The Centers for Disease Control and Prevention (CDC) define health equity as people having a fair and just opportunity to attain their highest level of health. Achieving health equity can be a monumental task, and medical social workers are well-equipped for the ongoing societal efforts to address historical and contemporary injustices.
Before you can start a rewarding career in social work, you must first acquire your degree.* Many students pursue a Master of Social Work (MSW) degree to position them for a successful career in an impactful field. As MSW students decide which specialization is the best fit for their social work education, students are encouraged to explore the breadth of opportunities in medical social work. Take the next step toward a successful and fulfilling career by understanding some common information about specializing in medical social work.
What is Medical Social Work?
Social workers will help people and societal institutions to overcome economic, social, and other obstacles to health and healthcare and eliminate preventable health disparities. As the CDC suggests, this requires ongoing societal efforts to:
- Address historical and contemporary injustices;
- Overcome economic, social, and other obstacles to health and healthcare; and
- Eliminate preventable health disparities
Because of this, social workers are uniquely prepared with a person-in-environment lens and there are ample opportunities for medical social workers to intervene in individuals, families, communities, health systems and public policy levels. Medical social workers are essential members of treatment teams and well-suited for improving health equity and addressing healthcare disparities.
Medical social work uses evidence-based intervention strategies depending on the client context and setting, such as crisis intervention, clinical biopsychosocial, cultural, and spiritual assessment, and trauma-informed and focused clinical approaches with individuals, families, groups, communities, and organizations within the healthcare service delivery system.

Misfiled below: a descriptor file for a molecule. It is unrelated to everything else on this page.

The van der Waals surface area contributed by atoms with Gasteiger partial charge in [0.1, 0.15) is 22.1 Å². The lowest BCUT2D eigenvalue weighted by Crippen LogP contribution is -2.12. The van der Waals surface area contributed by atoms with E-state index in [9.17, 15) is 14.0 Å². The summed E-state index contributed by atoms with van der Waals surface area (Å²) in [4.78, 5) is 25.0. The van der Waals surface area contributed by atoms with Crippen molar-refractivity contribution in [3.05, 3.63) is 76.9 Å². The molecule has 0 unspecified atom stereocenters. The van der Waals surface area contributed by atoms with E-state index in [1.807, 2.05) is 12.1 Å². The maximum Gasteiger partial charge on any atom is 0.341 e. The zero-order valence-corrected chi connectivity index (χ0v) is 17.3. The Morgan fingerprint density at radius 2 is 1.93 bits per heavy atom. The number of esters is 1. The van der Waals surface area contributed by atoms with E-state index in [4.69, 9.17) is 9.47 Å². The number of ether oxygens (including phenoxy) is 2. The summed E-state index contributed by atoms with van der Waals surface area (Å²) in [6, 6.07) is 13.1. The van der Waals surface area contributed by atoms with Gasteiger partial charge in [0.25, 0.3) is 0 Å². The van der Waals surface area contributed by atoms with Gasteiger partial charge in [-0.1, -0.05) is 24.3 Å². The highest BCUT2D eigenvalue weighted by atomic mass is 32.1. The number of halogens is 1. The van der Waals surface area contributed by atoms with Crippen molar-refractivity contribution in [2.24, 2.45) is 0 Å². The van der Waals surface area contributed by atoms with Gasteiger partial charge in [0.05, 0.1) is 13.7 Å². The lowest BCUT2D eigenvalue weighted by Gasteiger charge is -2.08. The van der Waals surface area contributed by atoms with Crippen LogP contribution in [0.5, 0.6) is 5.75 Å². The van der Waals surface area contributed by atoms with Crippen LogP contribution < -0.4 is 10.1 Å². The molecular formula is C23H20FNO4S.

What Do Medical Social Workers Do?
Medical social workers may manage a variety of key responsibilities. They can, at any time:
- Navigate the healthcare system on the patient’s behalf
- Assess and monitor mental health
- Plan discharges and aftercare transitions
- Communicate with other professional medical staff about patient needs
- Help patients and families with unfamiliar situations
- Provide resources and referrals for solutions to patient/family challenges
They also often work closely with other healthcare professionals to coordinate the nonmedical aspects of a patient's care.
What Makes the Medical Social Work Specialization Unique?
In addition to the generalist education in clinical social work, the medical social work specialization focuses on understanding medical diagnoses and engaging in integrative health systems in the context of a person-in-environment perspective that is essential to promoting the best patient outcomes.
Where Are Medical Social Workers Employed?
Medical social workers are employed in a variety of settings. These settings could include hospitals, community clinics, rehabilitation centers, home-care services, mental health organizations, long-term care facilities, palliative care facilities, outpatient care centers or public health organizations.
Do Medical Social Workers Need a License?*
Although not required for many medical positions, social work licensure can be an invaluable support to patients in integrative settings where patients have comorbid health and mental health challenges and benefit from psychotherapy and behavioral health diagnoses. Clinical licensure for social workers varies by state, but like other clinical social work specializations, medical social workers will be educationally prepared to obtain licensure.
How Can I Get Started?
If you’re ready to discover the benefits of a career in medical social work firsthand, now is the perfect time to start. The Herzing University clinical medical social work curriculum prepares MSW students to effectively conduct multidimensional clinical assessments, understand theories of human behavior, integrate behavioral health, trauma, poverty, and diversity, and apply this knowledge to overall health and well-being. Enroll today.
*Individuals considering the Master of Social Work program should be aware that state certification/ licensure requirements and eligibility to apply for certification/licensure vary from state to state. While certification/licensure is not a requirement for certain types of jobs, in some states, it may be required for any positions titled ‘Social Worker’ and to refer to yourself as a Social Worker in professional settings.